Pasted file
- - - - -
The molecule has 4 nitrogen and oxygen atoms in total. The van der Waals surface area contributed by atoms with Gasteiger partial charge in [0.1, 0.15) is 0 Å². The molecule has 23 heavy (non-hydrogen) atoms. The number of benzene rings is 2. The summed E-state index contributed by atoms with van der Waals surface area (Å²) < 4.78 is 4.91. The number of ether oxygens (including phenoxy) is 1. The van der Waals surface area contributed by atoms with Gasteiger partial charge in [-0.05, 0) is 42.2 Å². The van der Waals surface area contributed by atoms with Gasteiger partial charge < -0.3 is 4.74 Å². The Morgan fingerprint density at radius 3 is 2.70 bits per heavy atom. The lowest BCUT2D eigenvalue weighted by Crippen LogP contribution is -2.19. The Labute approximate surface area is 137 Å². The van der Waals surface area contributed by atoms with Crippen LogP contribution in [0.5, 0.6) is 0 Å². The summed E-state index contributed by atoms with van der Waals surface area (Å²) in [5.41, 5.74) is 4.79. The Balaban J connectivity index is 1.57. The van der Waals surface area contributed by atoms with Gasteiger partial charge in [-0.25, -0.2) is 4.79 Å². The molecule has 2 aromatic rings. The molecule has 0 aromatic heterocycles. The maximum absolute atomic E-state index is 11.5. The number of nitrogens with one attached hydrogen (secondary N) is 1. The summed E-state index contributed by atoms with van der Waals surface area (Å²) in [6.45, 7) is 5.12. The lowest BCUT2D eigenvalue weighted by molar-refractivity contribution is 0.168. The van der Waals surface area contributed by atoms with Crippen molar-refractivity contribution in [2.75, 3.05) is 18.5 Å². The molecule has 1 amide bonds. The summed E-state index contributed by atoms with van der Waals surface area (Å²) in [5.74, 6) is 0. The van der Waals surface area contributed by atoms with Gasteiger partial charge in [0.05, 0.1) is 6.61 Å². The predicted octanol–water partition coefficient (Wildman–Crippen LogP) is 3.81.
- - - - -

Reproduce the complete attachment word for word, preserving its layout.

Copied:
The molecule has 4 nitrogen and oxygen atoms in total. The van der Waals surface area contributed by atoms with Gasteiger partial charge in [0.1, 0.15) is 0 Å². The molecule has 23 heavy (non-hydrogen) atoms. The number of benzene rings is 2. The summed E-state index contributed by atoms with van der Waals surface area (Å²) < 4.78 is 4.91. The number of ether oxygens (including phenoxy) is 1. The van der Waals surface area contributed by atoms with Gasteiger partial charge in [-0.05, 0) is 42.2 Å². The van der Waals surface area contributed by atoms with Gasteiger partial charge < -0.3 is 4.74 Å². The Morgan fingerprint density at radius 3 is 2.70 bits per heavy atom. The lowest BCUT2D eigenvalue weighted by Crippen LogP contribution is -2.19. The Labute approximate surface area is 137 Å². The van der Waals surface area contributed by atoms with Crippen LogP contribution in [0.5, 0.6) is 0 Å². The summed E-state index contributed by atoms with van der Waals surface area (Å²) in [5.41, 5.74) is 4.79. The Balaban J connectivity index is 1.57. The van der Waals surface area contributed by atoms with Gasteiger partial charge in [-0.25, -0.2) is 4.79 Å². The molecule has 2 aromatic rings. The molecule has 0 aromatic heterocycles. The maximum absolute atomic E-state index is 11.5. The number of nitrogens with one attached hydrogen (secondary N) is 1. The summed E-state index contributed by atoms with van der Waals surface area (Å²) in [6.45, 7) is 5.12. The lowest BCUT2D eigenvalue weighted by molar-refractivity contribution is 0.168. The van der Waals surface area contributed by atoms with Crippen molar-refractivity contribution in [2.75, 3.05) is 18.5 Å². The molecule has 1 amide bonds. The summed E-state index contributed by atoms with van der Waals surface area (Å²) in [5.74, 6) is 0. The van der Waals surface area contributed by atoms with Gasteiger partial charge in [0.05, 0.1) is 6.61 Å². The predicted octanol–water partition coefficient (Wildman–Crippen LogP) is 3.81.